The soft focus of the pinhole camera, Dang says, leaves all subjects in frame potentially interrelated. All objects in the frame share focus. Small distortions in the image can be left like clues by the chance circumstances of the development process. In converting a building on Peel Island into a site-specific pinhole camera as part of his 2011 series Lens of the Other, Dang notes that the process of developing a photographic image with this method was about “waiting through time” rather than capturing a single moment. 3 Dang relates this process to the experience of people on Peel Island who were incarcerated or quarantined.
What I’ve learned from observing his work is that time is not linear. It accumulates in our bodies, in buildings and boats, in stories that are waiting to be developed, uncovered in light. Empathy is not about feeling for; it is about staying with.
The building-camera speaks through these images of the boundary between inside its experience and the world outside that it encounters.
If we keep things in soft focus, we can remember the time that The Boat was first exhibited at 4A as a time when the Australian colony asked the crew of the Tampa to leave 433 people to die at sea. Mostly Hazaras seeking refuge during the US invasion of Afghanistan, these people were the first to experience the cruelty of the Australian colony’s indefinite offshore internment. Christmas Island, along with Nauru and other islands, became the first places to be excised from the Australian migration zone. If we wait with this moment through time, we can see the formation of Christmas Island as a phosphate mine in the late 19th century with hopeful Chinese immigrants trapped in indentured labour. We can see the flow of capital from the mine to Australia and New Zealand, the fight for workers’ rights led by Chinese and Malay workers in the 1970s, the building of the detention centre, the WA State premier suggesting the detainment of returning Chinese national students on Christmas Island during the beginnings of the Covid-19 pandemic. We can also see the expansion of the surveillance state, the explosion of Islamophobia, the establishment and growth of refugee activist groups such as RISE: Refugees, Survivors and ex-detainees in 2009.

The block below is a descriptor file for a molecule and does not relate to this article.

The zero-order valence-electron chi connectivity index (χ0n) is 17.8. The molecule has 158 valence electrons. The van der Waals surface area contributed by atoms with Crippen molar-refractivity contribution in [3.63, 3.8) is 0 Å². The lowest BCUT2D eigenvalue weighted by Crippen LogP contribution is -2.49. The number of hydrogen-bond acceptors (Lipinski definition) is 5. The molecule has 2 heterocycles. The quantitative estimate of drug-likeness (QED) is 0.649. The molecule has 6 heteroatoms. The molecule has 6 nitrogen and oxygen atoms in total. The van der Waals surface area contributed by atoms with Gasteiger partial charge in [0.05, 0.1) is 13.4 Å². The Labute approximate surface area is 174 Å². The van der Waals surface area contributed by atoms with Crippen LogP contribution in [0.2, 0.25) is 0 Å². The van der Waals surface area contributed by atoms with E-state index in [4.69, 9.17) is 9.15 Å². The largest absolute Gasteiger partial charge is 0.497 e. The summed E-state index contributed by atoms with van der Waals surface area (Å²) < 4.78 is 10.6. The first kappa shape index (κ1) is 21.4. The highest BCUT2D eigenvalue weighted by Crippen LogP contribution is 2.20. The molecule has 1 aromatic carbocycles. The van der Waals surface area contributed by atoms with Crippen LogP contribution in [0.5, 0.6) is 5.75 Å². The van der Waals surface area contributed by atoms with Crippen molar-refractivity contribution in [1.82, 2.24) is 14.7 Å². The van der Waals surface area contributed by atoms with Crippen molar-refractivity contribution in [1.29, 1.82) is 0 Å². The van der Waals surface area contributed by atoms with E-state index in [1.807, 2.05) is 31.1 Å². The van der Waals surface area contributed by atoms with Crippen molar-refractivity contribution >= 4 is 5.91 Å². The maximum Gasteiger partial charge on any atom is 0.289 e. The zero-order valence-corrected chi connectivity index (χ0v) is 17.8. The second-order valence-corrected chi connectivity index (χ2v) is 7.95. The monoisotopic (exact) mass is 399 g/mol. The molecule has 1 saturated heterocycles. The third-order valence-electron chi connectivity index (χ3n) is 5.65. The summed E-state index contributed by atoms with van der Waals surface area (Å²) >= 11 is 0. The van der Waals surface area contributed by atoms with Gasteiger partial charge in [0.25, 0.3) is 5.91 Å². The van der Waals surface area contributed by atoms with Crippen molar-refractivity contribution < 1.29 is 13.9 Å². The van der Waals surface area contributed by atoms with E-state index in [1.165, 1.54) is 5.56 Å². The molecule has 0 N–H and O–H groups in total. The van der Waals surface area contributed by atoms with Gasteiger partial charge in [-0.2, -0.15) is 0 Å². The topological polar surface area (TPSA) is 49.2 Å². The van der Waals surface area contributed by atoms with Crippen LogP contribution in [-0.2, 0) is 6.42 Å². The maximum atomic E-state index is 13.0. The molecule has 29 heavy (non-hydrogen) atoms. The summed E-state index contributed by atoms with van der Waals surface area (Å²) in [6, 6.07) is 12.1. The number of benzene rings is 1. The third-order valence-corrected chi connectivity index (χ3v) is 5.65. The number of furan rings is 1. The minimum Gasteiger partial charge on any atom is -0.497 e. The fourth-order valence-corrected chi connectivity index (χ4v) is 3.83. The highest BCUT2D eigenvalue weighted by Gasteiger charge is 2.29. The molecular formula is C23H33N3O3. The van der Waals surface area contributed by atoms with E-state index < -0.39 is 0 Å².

We remember the heat and the crowds in protest, the minutes of silence where we wait with, we feel with, those living with injustice. It is under this constellation of happenings that we sit now, letting light through the borders between stories, developing a photograph of what must come.
1. Phanuel Antwi, Sarah Brophy, Helene Strauss & Y-Dang Troeung, ‘Not without ambivalence’, Interventions, 2013, p. 125
2. Dang, Dacchi. The Artist as Explorer: How Artists from the Vietnamese Diaspora Explore Notions of Home, Griffith University, 2013, p. 183.
3. Ibid, p.161
All images: Dacchi Dang, The Boat, 2001, site installation: timber, pigment print on Japanese paper, silk, 3.5 x 13m., 4A Centre for Contemporary Asian Art, Copyright Dacchi Dang.
About the contributor
Gok-Lim is a writer and artist living on the unceded sovereign lands of the Whadjuk Noongar people.